( This painting is now SOLD. Before I could even write and publish this blog post, which is incredible. I’m grateful for those of you who are patrons of the Arts in general – not just mine. )
Now then, onto my inspiration behind this piece.
Claude Monet’s painting called “Water Lilies”. Fun anecdote – I’ve been mistakenly referring to this one as “Lotus Pond”, but I figured that would work as well. Monet’s painting is a little more blue when compared to my interpreted version. Mine’s a bit warmer with more greens and aqua. This was a conscious choice.
Re-interpreting this iconic painting has always been at the back of my mind. There has been an attempt previously – I haven’t yet put that piece up for purchase – but that was painted as flat dots, similar to this style.
In general, I’ve been fascinated with “Impressionism” or, to be even more specific, Impressionist Techniques of painting. Impasto, bold colors, texture, vivid scenes, etc. With my 2-3 year long experimentations with painting, I also gained experience with using various acrylic mediums and varnishes. The High Gloss varnish specifically. The application of multiple layers of this varnish gives the feeling of the painting / scene being under a layer of water.
The varnish makes the colours more saturated – apart from providing an additional layer of protection from ultraviolet lights, which leads to the colours dulling over the course of years and Sun exposure.
Especially for my version of “Water Lilies”, the varnish adds to the feeling of the water body in the painting. The varnish that I apply is not meant to be only a protection layer. The varnish is part of the painting.
I was drawn to Monet’s Water Lilies especially because of the pops of pink and magenta in the greens and blues. Applied to the top layer, they feel like the flowers are indeed afloat.
Painting this piece was a painstaking job. I had to be patient to let the dots of one colour dry before I could apply the dots of another colour. It also involved paint-mixing, which I have never been attracted to. I’d much rather buy all the possible shades of paint available than mix my own.
But, due to the lockdown, there was no chance of ordering anything, least of all “non-essential” paints. I resorted to mixing shades as and when I felt the need to include them in the scene. And I mixed very small quantities because I needed very small quantities. I enjoyed the exploration and surprises that came along because of this process.
“Water Lilies”, is also the first time I have painted the edges of a wearable art brooch, in detail. The dots of paint HAD to overflow to the edges. It was not making sense to me otherwise. Thankfully, I did not find this tedious. And the final result amazed even me.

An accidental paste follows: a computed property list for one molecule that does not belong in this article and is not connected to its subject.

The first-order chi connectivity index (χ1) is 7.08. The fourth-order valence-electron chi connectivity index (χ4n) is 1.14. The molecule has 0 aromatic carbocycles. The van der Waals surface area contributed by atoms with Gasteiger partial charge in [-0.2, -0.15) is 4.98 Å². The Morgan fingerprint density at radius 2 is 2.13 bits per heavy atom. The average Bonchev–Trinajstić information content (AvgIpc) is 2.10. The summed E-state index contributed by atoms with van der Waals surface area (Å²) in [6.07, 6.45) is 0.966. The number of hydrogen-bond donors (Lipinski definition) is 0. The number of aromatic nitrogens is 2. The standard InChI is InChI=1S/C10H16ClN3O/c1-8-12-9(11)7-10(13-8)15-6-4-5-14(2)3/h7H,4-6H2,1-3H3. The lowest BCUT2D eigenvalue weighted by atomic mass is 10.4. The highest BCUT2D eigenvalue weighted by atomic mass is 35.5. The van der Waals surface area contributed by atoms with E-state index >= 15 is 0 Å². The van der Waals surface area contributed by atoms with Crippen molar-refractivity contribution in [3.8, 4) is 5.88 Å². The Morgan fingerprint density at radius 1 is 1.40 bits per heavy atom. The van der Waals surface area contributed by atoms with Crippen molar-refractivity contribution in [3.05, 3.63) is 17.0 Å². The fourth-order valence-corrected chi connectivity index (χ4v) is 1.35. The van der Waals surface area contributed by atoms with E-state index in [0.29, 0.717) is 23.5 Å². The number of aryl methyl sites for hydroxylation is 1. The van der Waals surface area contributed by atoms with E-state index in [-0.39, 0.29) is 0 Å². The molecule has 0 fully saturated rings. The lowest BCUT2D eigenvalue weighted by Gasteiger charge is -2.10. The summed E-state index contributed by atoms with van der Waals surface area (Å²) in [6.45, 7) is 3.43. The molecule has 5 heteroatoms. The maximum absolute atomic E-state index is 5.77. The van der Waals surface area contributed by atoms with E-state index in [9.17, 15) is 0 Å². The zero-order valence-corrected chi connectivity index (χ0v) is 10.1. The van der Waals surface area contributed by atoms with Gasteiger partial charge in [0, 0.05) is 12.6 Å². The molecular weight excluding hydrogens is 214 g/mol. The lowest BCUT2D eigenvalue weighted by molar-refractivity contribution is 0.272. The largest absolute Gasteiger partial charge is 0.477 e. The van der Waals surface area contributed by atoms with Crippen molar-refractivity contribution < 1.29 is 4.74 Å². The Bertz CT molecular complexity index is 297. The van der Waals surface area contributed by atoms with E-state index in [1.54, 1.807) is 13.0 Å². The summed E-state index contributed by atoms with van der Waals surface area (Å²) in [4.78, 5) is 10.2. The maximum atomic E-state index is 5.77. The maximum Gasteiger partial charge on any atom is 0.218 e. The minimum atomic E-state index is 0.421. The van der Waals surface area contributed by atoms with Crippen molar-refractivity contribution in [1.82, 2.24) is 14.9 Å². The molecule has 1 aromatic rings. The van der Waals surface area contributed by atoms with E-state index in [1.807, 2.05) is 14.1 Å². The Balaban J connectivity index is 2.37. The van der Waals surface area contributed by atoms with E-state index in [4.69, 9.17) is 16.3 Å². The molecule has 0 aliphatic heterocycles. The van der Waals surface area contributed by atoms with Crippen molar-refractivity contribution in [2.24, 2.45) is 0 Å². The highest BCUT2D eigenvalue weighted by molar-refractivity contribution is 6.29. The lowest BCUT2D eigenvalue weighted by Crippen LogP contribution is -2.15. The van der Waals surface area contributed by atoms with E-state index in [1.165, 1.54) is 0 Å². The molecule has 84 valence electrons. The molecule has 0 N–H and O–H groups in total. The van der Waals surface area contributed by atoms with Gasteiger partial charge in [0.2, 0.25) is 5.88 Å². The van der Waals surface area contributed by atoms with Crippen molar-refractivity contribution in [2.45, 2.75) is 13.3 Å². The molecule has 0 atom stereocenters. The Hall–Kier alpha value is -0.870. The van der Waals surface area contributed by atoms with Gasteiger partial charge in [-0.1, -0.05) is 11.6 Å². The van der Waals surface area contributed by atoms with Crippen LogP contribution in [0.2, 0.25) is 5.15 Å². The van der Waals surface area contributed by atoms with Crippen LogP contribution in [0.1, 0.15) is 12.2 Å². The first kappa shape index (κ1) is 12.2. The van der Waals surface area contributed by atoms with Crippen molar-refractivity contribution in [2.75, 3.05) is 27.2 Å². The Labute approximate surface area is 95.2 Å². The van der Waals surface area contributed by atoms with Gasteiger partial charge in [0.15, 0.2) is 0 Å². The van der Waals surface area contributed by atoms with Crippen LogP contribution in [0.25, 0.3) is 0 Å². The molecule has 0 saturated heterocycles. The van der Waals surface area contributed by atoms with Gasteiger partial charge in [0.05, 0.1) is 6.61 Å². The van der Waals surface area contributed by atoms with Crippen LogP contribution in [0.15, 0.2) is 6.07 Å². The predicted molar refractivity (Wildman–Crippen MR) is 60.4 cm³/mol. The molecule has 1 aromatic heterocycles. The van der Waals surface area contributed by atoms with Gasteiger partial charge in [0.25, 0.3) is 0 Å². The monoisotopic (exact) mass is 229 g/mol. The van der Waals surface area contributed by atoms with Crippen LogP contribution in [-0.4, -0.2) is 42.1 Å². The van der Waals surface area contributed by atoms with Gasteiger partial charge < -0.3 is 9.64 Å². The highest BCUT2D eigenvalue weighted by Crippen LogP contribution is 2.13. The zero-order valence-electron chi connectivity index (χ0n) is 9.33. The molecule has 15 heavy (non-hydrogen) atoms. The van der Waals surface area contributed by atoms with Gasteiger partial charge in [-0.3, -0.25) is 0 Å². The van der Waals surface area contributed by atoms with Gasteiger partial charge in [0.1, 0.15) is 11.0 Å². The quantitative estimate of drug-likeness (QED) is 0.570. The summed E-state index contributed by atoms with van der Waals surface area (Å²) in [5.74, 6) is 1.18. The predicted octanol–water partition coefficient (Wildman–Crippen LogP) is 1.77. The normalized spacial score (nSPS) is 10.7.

A glimpse into my tools and improvisations. My list of products to order once the COVID19 restrictions are lifted, is getting longer as the lockdown gets extended more and more. I need more of those tube-like things – but the cheaper ones seem to work better than the more expensive ones I’d ordered imported. I have enough tiny paint-mixing tubs. I’ve used a hardened thin-brush tip, along with a palette knife, to paint dots when I ran out of those syringe-like things.
This style of painting does come with one slight disadvantage in terms of the wearability of the brooch. It is heaver than the ones I’ve painted previously. If a 2.5 inch diameter brooch was previously about 25-26 grams, this one is 30 grams. Can still be worn, but I would not recommend wearing it on a thin cotton t-shirt for example. The brooch will cause the t-shirt to sag and in my opinion, that will be unsightly. Will still work on a thicker cotton t-shirt and definitely on formal shirts, shawls, etc. Fabric that has more structure. Not a jersey weave, for example.
Since Water Lilies was released and sold, I have released two more paintings in a similar style. Pictured above : Valley of Flowers on the left and Mustard on the right. Currently, available for purchase on my online store.
I am in the process of painting more of course and will be releasing more on the shop.
Please note that all paintings are unique, original art. I am unable to duplicate them since it is nearly impossible. I can paint using similar colours and in a similar style but it will not look exactly the same.
I am also available for commissions – if you see something you like but it is no longer available – I can paint a new unique piece for you!